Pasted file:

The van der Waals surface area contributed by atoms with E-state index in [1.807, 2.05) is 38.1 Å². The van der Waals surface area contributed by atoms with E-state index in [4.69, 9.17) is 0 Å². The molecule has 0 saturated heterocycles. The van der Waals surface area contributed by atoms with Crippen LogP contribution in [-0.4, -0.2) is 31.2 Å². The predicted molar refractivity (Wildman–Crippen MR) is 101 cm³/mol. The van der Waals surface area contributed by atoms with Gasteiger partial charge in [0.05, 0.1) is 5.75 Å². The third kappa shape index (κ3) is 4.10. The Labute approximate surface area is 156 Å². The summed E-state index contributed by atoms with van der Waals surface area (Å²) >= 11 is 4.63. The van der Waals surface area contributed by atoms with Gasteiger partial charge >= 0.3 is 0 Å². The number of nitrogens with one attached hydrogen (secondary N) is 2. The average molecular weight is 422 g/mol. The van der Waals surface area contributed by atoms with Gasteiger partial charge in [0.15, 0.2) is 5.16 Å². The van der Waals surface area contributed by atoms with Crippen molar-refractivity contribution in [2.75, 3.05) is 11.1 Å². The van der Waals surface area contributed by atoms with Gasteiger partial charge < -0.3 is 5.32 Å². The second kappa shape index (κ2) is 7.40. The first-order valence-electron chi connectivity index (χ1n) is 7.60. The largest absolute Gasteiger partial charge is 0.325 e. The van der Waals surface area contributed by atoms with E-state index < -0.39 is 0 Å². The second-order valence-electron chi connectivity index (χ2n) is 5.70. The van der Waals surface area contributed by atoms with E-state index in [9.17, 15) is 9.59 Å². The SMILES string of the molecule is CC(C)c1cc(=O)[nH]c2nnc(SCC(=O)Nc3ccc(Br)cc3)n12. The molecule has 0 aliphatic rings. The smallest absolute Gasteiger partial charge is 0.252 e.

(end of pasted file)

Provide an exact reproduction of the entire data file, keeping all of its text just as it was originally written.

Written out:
The van der Waals surface area contributed by atoms with E-state index in [1.807, 2.05) is 38.1 Å². The van der Waals surface area contributed by atoms with E-state index in [4.69, 9.17) is 0 Å². The molecule has 0 saturated heterocycles. The van der Waals surface area contributed by atoms with Crippen LogP contribution in [-0.4, -0.2) is 31.2 Å². The predicted molar refractivity (Wildman–Crippen MR) is 101 cm³/mol. The van der Waals surface area contributed by atoms with Gasteiger partial charge in [0.05, 0.1) is 5.75 Å². The third kappa shape index (κ3) is 4.10. The Labute approximate surface area is 156 Å². The summed E-state index contributed by atoms with van der Waals surface area (Å²) >= 11 is 4.63. The van der Waals surface area contributed by atoms with Gasteiger partial charge >= 0.3 is 0 Å². The number of nitrogens with one attached hydrogen (secondary N) is 2. The average molecular weight is 422 g/mol. The van der Waals surface area contributed by atoms with Gasteiger partial charge in [0.15, 0.2) is 5.16 Å². The van der Waals surface area contributed by atoms with Crippen molar-refractivity contribution in [2.75, 3.05) is 11.1 Å². The van der Waals surface area contributed by atoms with Gasteiger partial charge < -0.3 is 5.32 Å². The second kappa shape index (κ2) is 7.40. The first-order valence-electron chi connectivity index (χ1n) is 7.60. The largest absolute Gasteiger partial charge is 0.325 e. The van der Waals surface area contributed by atoms with E-state index < -0.39 is 0 Å². The second-order valence-electron chi connectivity index (χ2n) is 5.70. The van der Waals surface area contributed by atoms with E-state index in [9.17, 15) is 9.59 Å². The SMILES string of the molecule is CC(C)c1cc(=O)[nH]c2nnc(SCC(=O)Nc3ccc(Br)cc3)n12. The molecule has 0 aliphatic rings. The smallest absolute Gasteiger partial charge is 0.252 e.